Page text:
Ethiopia denies legal access for death row Brit, despite Foreign Secretary’s promise
August 22, 2016
A British father on death row in Ethiopia continues to be denied access to a lawyer – over two months after the UK Foreign Secretary claimed he had “secure[d] legal representation.”
Andargachew ‘Andy’ Tsege, a British citizen and political activist, was kidnapped from an international airport in 2014 and has been detained under an unlawful, in absentia death sentence ever since – as part of a government crackdown on opposition politicians and journalists.
On 1 June this year, then-Foreign Secretary Philip Hammond announced that, during a visit to Ethiopia, he had raised the case and “received a commitment from the Prime Minister that Mr Tsege will be allowed access to independent legal advice”.
However, international human rights charity Reprieve, which is assisting Mr Tsege, has since established that not only has he not received legal access, but he has been denied even the writing materials he would need to request a lawyer.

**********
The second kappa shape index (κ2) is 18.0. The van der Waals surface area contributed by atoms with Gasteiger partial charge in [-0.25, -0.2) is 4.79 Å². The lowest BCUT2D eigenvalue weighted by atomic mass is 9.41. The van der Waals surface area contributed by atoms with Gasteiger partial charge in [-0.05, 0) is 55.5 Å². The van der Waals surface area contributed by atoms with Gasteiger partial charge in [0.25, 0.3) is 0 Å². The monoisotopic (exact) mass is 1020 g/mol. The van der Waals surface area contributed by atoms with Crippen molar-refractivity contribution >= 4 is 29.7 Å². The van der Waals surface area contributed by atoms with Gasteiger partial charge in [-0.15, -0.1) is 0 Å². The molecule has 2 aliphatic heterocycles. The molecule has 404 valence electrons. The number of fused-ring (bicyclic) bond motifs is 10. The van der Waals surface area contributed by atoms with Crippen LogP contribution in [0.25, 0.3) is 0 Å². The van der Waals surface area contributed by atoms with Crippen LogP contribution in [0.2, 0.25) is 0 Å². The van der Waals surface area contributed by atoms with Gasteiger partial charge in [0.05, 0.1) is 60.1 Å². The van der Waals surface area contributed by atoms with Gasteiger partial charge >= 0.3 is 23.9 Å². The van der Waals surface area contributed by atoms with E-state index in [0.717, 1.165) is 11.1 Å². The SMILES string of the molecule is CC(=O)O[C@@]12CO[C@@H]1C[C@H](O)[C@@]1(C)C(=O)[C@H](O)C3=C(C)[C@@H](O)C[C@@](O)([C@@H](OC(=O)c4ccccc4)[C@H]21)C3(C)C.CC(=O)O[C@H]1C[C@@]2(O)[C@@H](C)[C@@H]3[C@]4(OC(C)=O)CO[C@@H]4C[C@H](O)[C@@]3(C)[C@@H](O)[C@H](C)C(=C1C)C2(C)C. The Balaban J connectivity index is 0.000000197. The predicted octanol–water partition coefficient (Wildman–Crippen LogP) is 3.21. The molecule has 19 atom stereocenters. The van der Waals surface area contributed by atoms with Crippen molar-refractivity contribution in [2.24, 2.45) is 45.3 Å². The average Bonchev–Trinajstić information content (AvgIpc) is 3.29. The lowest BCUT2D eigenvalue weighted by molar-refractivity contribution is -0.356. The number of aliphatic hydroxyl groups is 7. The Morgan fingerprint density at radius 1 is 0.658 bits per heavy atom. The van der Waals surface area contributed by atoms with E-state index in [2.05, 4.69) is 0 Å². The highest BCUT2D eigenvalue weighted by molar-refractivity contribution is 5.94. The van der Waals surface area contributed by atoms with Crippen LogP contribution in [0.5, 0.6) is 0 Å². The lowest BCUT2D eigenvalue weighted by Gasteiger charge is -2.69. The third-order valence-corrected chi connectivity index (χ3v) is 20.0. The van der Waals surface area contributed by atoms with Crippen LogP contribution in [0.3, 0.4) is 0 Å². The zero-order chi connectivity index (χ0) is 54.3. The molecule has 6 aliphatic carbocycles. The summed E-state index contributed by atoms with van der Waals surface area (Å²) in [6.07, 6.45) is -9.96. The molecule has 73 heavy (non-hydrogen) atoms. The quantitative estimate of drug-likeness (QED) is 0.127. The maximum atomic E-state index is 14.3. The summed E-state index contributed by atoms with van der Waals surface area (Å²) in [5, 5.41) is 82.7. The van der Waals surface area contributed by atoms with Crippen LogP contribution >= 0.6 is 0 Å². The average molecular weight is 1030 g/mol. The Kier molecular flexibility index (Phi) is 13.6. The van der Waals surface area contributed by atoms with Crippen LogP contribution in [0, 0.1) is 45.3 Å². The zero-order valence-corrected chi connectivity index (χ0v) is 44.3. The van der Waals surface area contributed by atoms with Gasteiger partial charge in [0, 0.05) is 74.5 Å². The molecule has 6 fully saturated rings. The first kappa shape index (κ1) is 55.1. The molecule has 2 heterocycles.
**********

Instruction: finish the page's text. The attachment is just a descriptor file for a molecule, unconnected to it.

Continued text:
Reprieve wrote to current Foreign Secretary Boris Johnson on 11 August to alert him to the latest developments, but has yet to receive a reply.
In the letter, Reprieve points out that the Ethiopian Government had previously stated that “there is no appeal process” available for Mr Tsege, and it is “not possible” for him to challenge his death sentence. UN experts have said that he was sentenced to death “without due process” and in violation of his rights under the Convention Against Torture.
Reprieve argues that due process is therefore “impossible” for Mr Tsege, and that the British Government needs now to move on from demanding legal access and instead request that Mr Tsege is returned home to London without delay.
Maya Foa, director of the death penalty team at Reprieve said: “This shows that the Ethiopian Government has no intention of treating Andy fairly. Andy was illegally sentenced to death while living in London, illegally kidnapped and rendered to Ethiopia where he has been held in unlawful detention for over two years. Not only are the Ethiopian authorities refusing him a lawyer – they won’t even provide pen and paper so he can request one. The British Government must now recognise that Ethiopia is not serious about the rule of law, and demand that Andy is released immediately from his unlawful detention and returned to his family in London.”
Notes to editors
1. Reprieve is an international human rights organization. Reprieve’s London office can be contacted on: communications [at] reprieve.org.uk / +44 (0) 207 553 8140. Reprieve U.S., based in New York City, can be contacted on Katherine [dot] oshea [at] reprieve.org.
2. Copies of Reprieve’s letter to the Foreign Secretary are available on request.